Despite my game, despite the weather, MacKenzie’s masterpiece still shines. This corner of the Sandbelt was originally called Sandringham. Sadly, most of the native vegetation was wiped out by development: roads, houses and, ironically, golf courses. Only Royal Melbourne chose absolutely to embrace what nature presented. Everything in sight is indigenous—I can’t think of an inland course that seems so completely natural. And the golf is glorious fun: undulating terrain on a grand scale; turf firm and fast with the spring of a dance floor; immense, immaculate greens; and cavernous bunkering at once rugged and artful.
Even given its generous width, Royal Melbourne is not an easy course. Few holes reveal their secrets to the debutant. Take the short par-four tenth: The green is drivable, but it’s blind. Wally hits a three-iron to lay up and seems happy with it. He’s longer than I am, so I hit three-wood on the same line and, for once, stripe it. Bad idea. Wally has a full wedge, but I find myself too close to the green to hit a spinning shot. There is nothing on the tee to tell you which shot to hit. Yes, the bold golfer is rewarded here, if he can execute. But the reckless player, while he may not lose his ball, will not win his match. On this day I lose, but I will be back. And I agree with Faldo: The West is really something. Don’t come all the way around the world to play it just once.
In the afternoon, the sky having brightened to a slate gray, we play the East Course, which has some great holes of its own, the best of which are integrated into the composite course that’s played when the club hosts the pros. The land, however, is clearly the second choice on the property, and the surrounding neighborhood can obtrude uncomfortably. Nonetheless, some regard Royal Melbourne East as the second-best course in Australia, and it certainly is a must-play, though on this trip once will be enough for me. After thirty-six holes, I’ve taken quite enough of a beating for one day.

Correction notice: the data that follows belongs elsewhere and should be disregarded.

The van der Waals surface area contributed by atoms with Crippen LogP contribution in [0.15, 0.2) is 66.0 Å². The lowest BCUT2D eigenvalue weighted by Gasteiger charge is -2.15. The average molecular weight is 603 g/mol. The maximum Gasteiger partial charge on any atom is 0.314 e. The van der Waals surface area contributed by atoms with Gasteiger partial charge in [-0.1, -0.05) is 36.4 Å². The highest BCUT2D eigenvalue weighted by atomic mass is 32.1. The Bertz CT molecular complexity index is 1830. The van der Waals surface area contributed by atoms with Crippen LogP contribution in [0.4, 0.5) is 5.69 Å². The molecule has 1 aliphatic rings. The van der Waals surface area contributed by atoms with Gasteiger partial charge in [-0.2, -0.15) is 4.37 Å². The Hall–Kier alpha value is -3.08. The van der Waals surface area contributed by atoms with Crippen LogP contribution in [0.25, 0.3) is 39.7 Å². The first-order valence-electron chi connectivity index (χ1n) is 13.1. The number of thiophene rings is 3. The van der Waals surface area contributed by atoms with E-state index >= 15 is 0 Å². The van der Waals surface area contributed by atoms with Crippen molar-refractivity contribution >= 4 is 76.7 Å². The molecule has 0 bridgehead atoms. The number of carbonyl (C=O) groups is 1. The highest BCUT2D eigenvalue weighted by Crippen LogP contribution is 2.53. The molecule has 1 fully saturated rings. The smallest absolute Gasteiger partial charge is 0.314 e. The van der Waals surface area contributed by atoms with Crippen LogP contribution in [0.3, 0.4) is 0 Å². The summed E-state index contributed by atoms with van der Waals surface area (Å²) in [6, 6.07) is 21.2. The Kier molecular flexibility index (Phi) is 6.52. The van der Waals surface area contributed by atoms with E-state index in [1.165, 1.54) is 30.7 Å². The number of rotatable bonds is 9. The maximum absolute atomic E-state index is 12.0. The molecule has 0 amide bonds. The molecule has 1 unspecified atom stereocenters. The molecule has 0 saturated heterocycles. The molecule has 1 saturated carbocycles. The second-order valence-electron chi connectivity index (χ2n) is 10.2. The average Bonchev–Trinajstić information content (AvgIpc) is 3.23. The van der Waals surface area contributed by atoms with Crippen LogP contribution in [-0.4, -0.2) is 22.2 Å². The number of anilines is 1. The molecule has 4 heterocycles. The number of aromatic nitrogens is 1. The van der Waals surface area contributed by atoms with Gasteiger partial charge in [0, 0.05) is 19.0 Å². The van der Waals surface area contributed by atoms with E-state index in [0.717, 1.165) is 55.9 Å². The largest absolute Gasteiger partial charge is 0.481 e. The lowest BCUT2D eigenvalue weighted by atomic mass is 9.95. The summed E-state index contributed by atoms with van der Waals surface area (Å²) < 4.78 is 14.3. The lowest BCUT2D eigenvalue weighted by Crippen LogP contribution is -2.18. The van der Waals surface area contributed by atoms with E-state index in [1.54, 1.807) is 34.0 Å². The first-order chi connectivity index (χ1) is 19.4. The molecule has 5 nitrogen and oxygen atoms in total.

All bets are off at Metropolitan Golf Club the next morning, my innocent nightcap having metamorphosed into an all-hours poker game with seven charming strangers. I feel like a zombie and am unable to muster even a practice swing, so naturally I smash my first drive straight down the middle of the fairway. Stupid game. Unable to think, I am unable to overthink, and I become a par machine—three up on my nemesis after nine, at his home course.
Metro is known for its difficulty. Rightly so, but although it is a long, strong course, it is also flat, and because of the inordinate amount of roll, yardages don’t play anything like the numbers on the card. MacKenzie was consulted on the design and he did submit a plan, but what was and was not implemented remains very much a gray area. Much of the course dates from the early 1960s, when half of the original land was lost to city development and Dick Wilson was brought over from America to create a new nine. Still, there is plenty of width to reward thoughtful play, and to be honest, for “sneaky short” players like me, it makes a pleasant change to see your drive careering out there far closer to the green than you have any right to expect.